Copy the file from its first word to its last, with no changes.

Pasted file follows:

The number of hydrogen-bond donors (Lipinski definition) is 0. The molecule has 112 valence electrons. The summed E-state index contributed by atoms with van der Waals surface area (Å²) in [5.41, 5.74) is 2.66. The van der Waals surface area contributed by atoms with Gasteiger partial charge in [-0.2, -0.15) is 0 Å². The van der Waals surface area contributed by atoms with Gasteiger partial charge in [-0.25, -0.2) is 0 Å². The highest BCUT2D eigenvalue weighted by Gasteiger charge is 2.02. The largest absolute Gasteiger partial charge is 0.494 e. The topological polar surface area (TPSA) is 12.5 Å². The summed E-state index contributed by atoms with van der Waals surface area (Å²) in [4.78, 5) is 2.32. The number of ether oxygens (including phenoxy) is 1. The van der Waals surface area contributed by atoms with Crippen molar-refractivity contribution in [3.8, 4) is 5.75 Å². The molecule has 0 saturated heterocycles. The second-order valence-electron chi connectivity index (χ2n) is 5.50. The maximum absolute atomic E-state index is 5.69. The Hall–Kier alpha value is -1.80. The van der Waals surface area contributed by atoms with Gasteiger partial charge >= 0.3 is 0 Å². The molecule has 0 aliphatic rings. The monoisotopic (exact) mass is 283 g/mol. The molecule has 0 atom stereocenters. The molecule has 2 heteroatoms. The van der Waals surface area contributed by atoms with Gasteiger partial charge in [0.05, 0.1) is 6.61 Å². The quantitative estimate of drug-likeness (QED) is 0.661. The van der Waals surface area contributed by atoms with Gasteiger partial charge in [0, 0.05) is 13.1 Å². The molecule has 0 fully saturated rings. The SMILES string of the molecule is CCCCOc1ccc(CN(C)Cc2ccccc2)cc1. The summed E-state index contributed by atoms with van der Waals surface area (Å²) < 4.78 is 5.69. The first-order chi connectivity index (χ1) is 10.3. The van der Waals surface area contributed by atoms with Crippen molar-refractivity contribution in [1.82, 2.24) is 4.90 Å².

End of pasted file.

The number of hydrogen-bond donors (Lipinski definition) is 0. The molecule has 112 valence electrons. The summed E-state index contributed by atoms with van der Waals surface area (Å²) in [5.41, 5.74) is 2.66. The van der Waals surface area contributed by atoms with Gasteiger partial charge in [-0.2, -0.15) is 0 Å². The van der Waals surface area contributed by atoms with Gasteiger partial charge in [-0.25, -0.2) is 0 Å². The highest BCUT2D eigenvalue weighted by Gasteiger charge is 2.02. The largest absolute Gasteiger partial charge is 0.494 e. The topological polar surface area (TPSA) is 12.5 Å². The summed E-state index contributed by atoms with van der Waals surface area (Å²) in [4.78, 5) is 2.32. The number of ether oxygens (including phenoxy) is 1. The van der Waals surface area contributed by atoms with Crippen molar-refractivity contribution in [3.8, 4) is 5.75 Å². The molecule has 0 saturated heterocycles. The second-order valence-electron chi connectivity index (χ2n) is 5.50. The maximum absolute atomic E-state index is 5.69. The Hall–Kier alpha value is -1.80. The van der Waals surface area contributed by atoms with Gasteiger partial charge >= 0.3 is 0 Å². The molecule has 0 aliphatic rings. The monoisotopic (exact) mass is 283 g/mol. The molecule has 0 atom stereocenters. The molecule has 2 heteroatoms. The van der Waals surface area contributed by atoms with Gasteiger partial charge in [0.05, 0.1) is 6.61 Å². The quantitative estimate of drug-likeness (QED) is 0.661. The van der Waals surface area contributed by atoms with Gasteiger partial charge in [0, 0.05) is 13.1 Å². The molecule has 0 fully saturated rings. The SMILES string of the molecule is CCCCOc1ccc(CN(C)Cc2ccccc2)cc1. The summed E-state index contributed by atoms with van der Waals surface area (Å²) < 4.78 is 5.69. The first-order chi connectivity index (χ1) is 10.3. The van der Waals surface area contributed by atoms with Crippen molar-refractivity contribution in [1.82, 2.24) is 4.90 Å².